February 18, 2014
Researchers Create New Augmented Reality Chip For Head-Mounted Display
[ Watch the Video: Could Google Glass Have New Competition? ]
Lee Rannals for redOrbit.com - Your Universe OnlineResearchers at the Korea Advanced Institute of Science and Technology (KAIST) have developed some Google Glass competition.
The KAIST scientists created K-Glass, a head-mounted display (HMD) that enables users to find restaurants while checking out their menus. Essentially, the display is able to recognize a target object, and then display a 3D model to coincide along with additional information on the top-right side.
For example, when a K-Glass wearer walks up to a restaurant and looks up at the name, the menu and a 3D image of food pops up for them to see. The display can even show the number of available tables inside.
K-Glass uses the world’s first augmented-reality chip that works just like human vision. The processor is based on the Visual Attention Model (VAM) that duplicates the ability of the human brain to process visual data.
“Our processor can work for long hours without sacrificing K-Glass's high performance, an ideal mobile gadget or wearable computer, which users can wear for almost the whole day,” Hoi-Jun Yoo, Professor of Electrical Engineering at KAIST, said in a statement.
The AR processor has a data processing network that works like a human brain’s central nervous system. When the brain perceives visual data, neurons work concurrently on each fragment of a decision-making process. One group of neurons works and relays information to another set, and this continues until a group of decider neurons determines the character of the data.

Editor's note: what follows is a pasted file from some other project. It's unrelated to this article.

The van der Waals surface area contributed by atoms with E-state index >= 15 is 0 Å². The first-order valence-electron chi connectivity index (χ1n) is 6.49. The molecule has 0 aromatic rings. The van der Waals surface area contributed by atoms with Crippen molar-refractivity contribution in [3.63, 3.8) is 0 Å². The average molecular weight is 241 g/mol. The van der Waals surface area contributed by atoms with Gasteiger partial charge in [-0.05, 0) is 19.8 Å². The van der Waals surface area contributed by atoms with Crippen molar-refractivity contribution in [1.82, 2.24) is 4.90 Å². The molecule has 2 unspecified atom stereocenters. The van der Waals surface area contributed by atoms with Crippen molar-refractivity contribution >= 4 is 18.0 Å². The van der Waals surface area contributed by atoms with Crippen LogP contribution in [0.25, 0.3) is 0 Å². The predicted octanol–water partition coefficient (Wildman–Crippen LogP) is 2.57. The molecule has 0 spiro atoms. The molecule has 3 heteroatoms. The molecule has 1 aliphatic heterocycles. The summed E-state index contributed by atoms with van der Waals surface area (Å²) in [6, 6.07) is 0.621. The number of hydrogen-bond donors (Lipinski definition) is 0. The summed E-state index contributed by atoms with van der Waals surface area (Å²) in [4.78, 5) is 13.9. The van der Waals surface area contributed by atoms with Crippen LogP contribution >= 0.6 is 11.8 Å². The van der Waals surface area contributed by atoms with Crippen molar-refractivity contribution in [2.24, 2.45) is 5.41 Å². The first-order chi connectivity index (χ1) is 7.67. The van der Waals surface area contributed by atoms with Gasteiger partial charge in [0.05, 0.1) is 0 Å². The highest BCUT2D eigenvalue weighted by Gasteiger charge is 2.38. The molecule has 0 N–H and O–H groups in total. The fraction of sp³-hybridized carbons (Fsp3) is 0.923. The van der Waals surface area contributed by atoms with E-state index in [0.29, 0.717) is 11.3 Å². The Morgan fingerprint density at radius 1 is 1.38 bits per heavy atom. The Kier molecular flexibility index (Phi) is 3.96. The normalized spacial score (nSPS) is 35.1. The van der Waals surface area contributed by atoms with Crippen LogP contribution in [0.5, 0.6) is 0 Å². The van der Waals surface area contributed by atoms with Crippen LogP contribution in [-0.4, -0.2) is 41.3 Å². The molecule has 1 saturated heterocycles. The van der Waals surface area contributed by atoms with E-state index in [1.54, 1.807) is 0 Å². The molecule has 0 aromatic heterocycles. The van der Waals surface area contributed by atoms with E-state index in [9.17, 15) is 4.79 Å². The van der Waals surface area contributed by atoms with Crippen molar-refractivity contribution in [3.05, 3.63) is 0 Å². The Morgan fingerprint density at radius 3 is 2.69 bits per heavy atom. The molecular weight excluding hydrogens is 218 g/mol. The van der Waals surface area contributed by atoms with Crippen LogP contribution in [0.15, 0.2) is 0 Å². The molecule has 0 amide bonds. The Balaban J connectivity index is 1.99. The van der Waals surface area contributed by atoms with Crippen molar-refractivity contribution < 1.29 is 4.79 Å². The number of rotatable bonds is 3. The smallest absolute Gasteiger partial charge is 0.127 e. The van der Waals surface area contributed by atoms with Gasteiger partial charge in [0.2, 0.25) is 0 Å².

[ Watch the Video: K-Glass with Augmented Reality ]
The processor uses the 65 nanometers manufacturing process and is able to deliver a 1.22 tera-operations per second peak performance when running at 250 MHz. It shows 1.57 tera-operations per second rate of energy consumption under the real-time operation of a camera that runs at 30 frames per second with a 720p resolution.
"HMDs will become the next mobile device, eventually taking over smartphones,” Yoo said. “Their markets have been growing fast, and it's really a matter of time before mobile users will eventually embrace an optical see-through HMD as part of their daily use. Through augmented reality, we will have richer, deeper, and more powerful reality in all aspects of our life from education, business, and entertainment to art and culture."
The team presented their work on this technology at the International Solid-State Circuits Conference (ISSCC) in San Francisco last week.